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I'm trying to understand how this works in terms of Galois theory and local class field theory. Assume we have an extension of local fields $E/L/K$ s.t. $E/L$ and $L/K$ are abelian. I'm interested in recognizing when $E/K$ is Galois. Clearly, $E/K$ is Galois if and only if $E$ is always fixed by an extension of an $L/K$ automorphism to $E$, but this is tricky to compute.

I overheard a brief conversation that this can be done through Galois groups and some group actions that occur in the tower, but I haven't found anything explicit through google. We should be able to see from how $Gal(L/K)$ acts on something whether or not the extension is Galois. I'm having trouble seeing what the action should be. I hope someone who knows what I'm talking about could write it down explicitly. Since the Galois groups should correspond through local class field theory to very concrete objects which are quotients of $E^\times$, $L^\times$ and $K^\times$. I was wondering how this action on the Galois side is expressed on the local field side?

I'm interested in this since it clearly would provide a tool for constructing some solvable extensions of e.g. $\mathbb{Q}_p$. I apologize for being fuzzy, but I don't know how to be more explicit.

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If $E/K$ is Galois, then $\mathrm{Gal}(L/K)$ acts on $\mathrm{Gal}(E/L)$ by lifting to $\mathrm{Gal}(E/K)$ and conjugating (and this doesn't use that $L/K$ is abelian, just that $E/L$ is). –  Keenan Kidwell Jan 14 '12 at 0:34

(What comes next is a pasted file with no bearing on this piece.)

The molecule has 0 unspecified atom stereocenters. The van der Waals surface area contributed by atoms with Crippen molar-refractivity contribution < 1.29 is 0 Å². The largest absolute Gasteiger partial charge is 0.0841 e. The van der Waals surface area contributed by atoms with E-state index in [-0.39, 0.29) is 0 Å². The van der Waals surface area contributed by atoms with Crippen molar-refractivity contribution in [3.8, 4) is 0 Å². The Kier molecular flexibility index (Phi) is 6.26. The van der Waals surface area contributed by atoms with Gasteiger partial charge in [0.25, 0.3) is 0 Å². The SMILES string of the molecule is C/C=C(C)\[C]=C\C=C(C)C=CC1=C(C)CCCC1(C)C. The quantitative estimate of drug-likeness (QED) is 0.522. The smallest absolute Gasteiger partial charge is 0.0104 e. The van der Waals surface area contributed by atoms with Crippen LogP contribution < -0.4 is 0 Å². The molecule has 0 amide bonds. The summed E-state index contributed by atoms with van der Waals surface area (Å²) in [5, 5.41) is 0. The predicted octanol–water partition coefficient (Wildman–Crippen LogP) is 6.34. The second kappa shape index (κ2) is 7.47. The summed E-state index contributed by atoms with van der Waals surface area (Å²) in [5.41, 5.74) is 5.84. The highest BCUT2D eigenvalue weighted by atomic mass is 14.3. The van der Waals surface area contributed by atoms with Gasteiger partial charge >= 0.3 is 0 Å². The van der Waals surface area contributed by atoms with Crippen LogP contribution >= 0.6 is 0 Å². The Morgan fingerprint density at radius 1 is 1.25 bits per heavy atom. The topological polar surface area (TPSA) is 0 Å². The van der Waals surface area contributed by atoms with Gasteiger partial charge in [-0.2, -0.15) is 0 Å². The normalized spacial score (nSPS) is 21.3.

Is there a way to translate this through the class field theory correspondence? Pick an $\alpha\in K^\times/N(L^\times)$ and assume you know what both $N(L^\times)$ and $N(E^\times)$ are? If $E/K$ is Galois, then $\alpha$ should act on the subgroup $L^\times/N(E^\times)\cong Gal(E/L)$ of $Gal(E/K)$. Is there a way to use this to recognize when an extension is Galois? –  asdf Jan 14 '12 at 1:20
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3 Answers

When you have a finite abelian extension $E|L$ of a finite galoisian extension $L|K$ of local fields, the extension $E|K$ is going to be galoisian if and only if the subgroup $N_{E|L}(E^\times)\subset L^\times$ is $Gal(L|K)$-stable.

This is somewhat similar to the following purely algebraic fact : Let $K$ be any field, $L$ a finite galoisian extension of $K$ of group $G=\mathrm{Gal}(L|K)$, and suppose that $L^\times$ has an element of order $n$ for some $n>1$. Then abelian extensions $E$ of $L$ of exponent dividing $n$ correspond bijectively to subgroups $H$ of $L^\times/L^{\times n}$ under the map $E\mapsto\mathrm{Ker}(L^\times/L^{\times n}\to E^\times/E^{\times n})$, the reciprocal being $H\mapsto L(\root n\of H)$ (Kummer theory). In such a situation, the abelian extension $E=L(\root n\of H)$ of $L$ is galoisian over $K$ if and only if the subgroup $H\subset L^\times/L^{\times n}$ is $G$-stable.

One has a similar (purely algebraic) statement in Artin-Schreier theory of abelian extension of exponent $p$ in characteristic $p$, and indeed in Witt's theory of abelian extensions of exponent dividing $p^n$.

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Would $Gal(L/K)$-stability be checked in practice, since we know $K^\times/N(L^\times)$ is isomorphic? Will functoriality translate the $Gal(L/K)$-action to an action by the elements of the group $K^\times/N(L^\times)$ on $L^\times$, since we want to check if $N_{E/L}(E^\times)$ is stable. I just want to see this at a level where it can be done in practice not just in principle. Thanks very much. –  asdf Jan 14 '12 at 15:01
    
More concretely. What does the action of $K^\times/N(L^\times)$ on $L^\times$ look like? How is it compute in practice? I'm pretty sure the functoriality would translate this into something that one can actually computed with. –  asdf Jan 14 '12 at 15:05
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Not an answer, but perhaps something useful from an apprentice in CFT: